You can see the inspiration, from the peacock’s feathers. The male peacock has lots of showy color. It’s a distinctive color choice for dinnerware, glassware and home decor.
This blue is one of the standard colors in the revived production of Fiesta dinnerware by Homer Laughlin.
Newer Fiesta introduced the color around 2005, and you can set your entire table with it if you choose. There are different four and five piece place setting combinations available, and lots of additional plate and bowl sizes, beyond the standard dinner plate, salad plate and coupe soup bowl.
The Peacock Fiesta line includes many serving pieces and ovenware, and complementary flatware and glassware, too.
As for vintage glassware, Morgantown Glass in West Virginia produced some glassware in this color, though I haven’t been able to determine if the glass in the photo was one of their patterns. The factory closed in the early 1970s.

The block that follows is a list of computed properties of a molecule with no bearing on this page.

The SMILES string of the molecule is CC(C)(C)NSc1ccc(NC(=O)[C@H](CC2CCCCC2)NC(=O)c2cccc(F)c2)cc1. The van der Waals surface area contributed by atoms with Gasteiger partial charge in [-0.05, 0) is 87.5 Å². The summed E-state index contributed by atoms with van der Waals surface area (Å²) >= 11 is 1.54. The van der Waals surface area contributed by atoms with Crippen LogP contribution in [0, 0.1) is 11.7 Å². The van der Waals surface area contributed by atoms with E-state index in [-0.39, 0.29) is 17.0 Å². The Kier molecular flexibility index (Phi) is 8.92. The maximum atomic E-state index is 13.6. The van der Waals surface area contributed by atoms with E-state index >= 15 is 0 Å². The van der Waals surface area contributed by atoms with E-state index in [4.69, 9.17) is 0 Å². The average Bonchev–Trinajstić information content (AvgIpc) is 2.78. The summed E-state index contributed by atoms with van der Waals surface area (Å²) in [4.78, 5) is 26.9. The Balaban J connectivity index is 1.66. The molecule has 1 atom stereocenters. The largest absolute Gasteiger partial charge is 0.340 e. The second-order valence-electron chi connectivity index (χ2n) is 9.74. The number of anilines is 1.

Peacock blue cycles in and out of style. So far, the color experts at Pantone have not chosen it as Color of the Year, though there have been several colors in the blue, aqua and turquoise color families. (The 2011 Color of the Year is Honeysuckle Pink.)
I’ll date myself. I had peacock blue fountain pen ink, which I used for writing English class assignments in the…well, not quite 50 years ago. It came in little plastic tubes that you inserted into the body of the pen. This color has been one of my favorites for a long time.
The inspiration to use this color can come from nature, personal preference, or history. It coordinates well with other saturated colors, as well as white. It can also mix with a blue or blue-green color tableware theme.
I’m happy to have peacock blue dinnerware and glassware to include in my table setting palette.
Peacock photo: Sias van Schalkwyk/Sxc.hu
About the photo: Vintage blue glassware probably from the late 1960s to 1970s. Fiesta mug is contemporary, by Homer Laughlin.